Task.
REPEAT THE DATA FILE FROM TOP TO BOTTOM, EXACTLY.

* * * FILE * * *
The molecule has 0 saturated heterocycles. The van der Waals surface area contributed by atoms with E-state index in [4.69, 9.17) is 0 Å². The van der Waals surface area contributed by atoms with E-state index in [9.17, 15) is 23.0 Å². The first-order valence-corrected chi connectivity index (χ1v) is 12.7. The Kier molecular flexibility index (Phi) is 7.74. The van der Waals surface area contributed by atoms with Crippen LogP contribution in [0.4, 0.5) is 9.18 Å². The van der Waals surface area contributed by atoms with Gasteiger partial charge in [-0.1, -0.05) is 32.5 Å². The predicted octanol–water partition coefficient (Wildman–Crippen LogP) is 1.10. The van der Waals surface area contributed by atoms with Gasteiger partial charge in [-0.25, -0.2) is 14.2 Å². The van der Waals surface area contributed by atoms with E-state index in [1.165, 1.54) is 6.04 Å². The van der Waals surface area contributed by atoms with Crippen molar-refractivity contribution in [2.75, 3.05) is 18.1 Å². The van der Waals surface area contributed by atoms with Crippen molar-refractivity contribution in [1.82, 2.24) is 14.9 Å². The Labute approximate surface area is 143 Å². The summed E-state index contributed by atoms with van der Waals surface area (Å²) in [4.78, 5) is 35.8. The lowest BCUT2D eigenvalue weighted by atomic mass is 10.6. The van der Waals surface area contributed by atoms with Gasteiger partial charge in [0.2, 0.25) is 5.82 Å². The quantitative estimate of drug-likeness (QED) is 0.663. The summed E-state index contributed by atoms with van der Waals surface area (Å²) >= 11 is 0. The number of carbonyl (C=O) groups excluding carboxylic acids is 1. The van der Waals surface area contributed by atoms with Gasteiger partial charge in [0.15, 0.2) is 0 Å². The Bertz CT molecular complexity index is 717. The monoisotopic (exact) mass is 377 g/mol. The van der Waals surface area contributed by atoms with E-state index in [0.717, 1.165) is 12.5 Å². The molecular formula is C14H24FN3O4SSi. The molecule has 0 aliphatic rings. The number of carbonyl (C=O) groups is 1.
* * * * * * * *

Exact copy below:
The molecule has 0 saturated heterocycles. The van der Waals surface area contributed by atoms with E-state index in [4.69, 9.17) is 0 Å². The van der Waals surface area contributed by atoms with E-state index in [9.17, 15) is 23.0 Å². The first-order valence-corrected chi connectivity index (χ1v) is 12.7. The Kier molecular flexibility index (Phi) is 7.74. The van der Waals surface area contributed by atoms with Crippen LogP contribution in [0.4, 0.5) is 9.18 Å². The van der Waals surface area contributed by atoms with Gasteiger partial charge in [-0.1, -0.05) is 32.5 Å². The predicted octanol–water partition coefficient (Wildman–Crippen LogP) is 1.10. The van der Waals surface area contributed by atoms with Gasteiger partial charge in [-0.25, -0.2) is 14.2 Å². The van der Waals surface area contributed by atoms with E-state index in [1.165, 1.54) is 6.04 Å². The van der Waals surface area contributed by atoms with Crippen molar-refractivity contribution in [2.75, 3.05) is 18.1 Å². The van der Waals surface area contributed by atoms with Crippen molar-refractivity contribution in [1.82, 2.24) is 14.9 Å². The Labute approximate surface area is 143 Å². The summed E-state index contributed by atoms with van der Waals surface area (Å²) in [4.78, 5) is 35.8. The lowest BCUT2D eigenvalue weighted by atomic mass is 10.6. The van der Waals surface area contributed by atoms with Gasteiger partial charge in [0.2, 0.25) is 5.82 Å². The quantitative estimate of drug-likeness (QED) is 0.663. The summed E-state index contributed by atoms with van der Waals surface area (Å²) >= 11 is 0. The number of carbonyl (C=O) groups excluding carboxylic acids is 1. The van der Waals surface area contributed by atoms with Gasteiger partial charge in [0.15, 0.2) is 0 Å². The Bertz CT molecular complexity index is 717. The monoisotopic (exact) mass is 377 g/mol. The van der Waals surface area contributed by atoms with E-state index in [0.717, 1.165) is 12.5 Å². The molecular formula is C14H24FN3O4SSi. The molecule has 0 aliphatic rings. The number of carbonyl (C=O) groups is 1.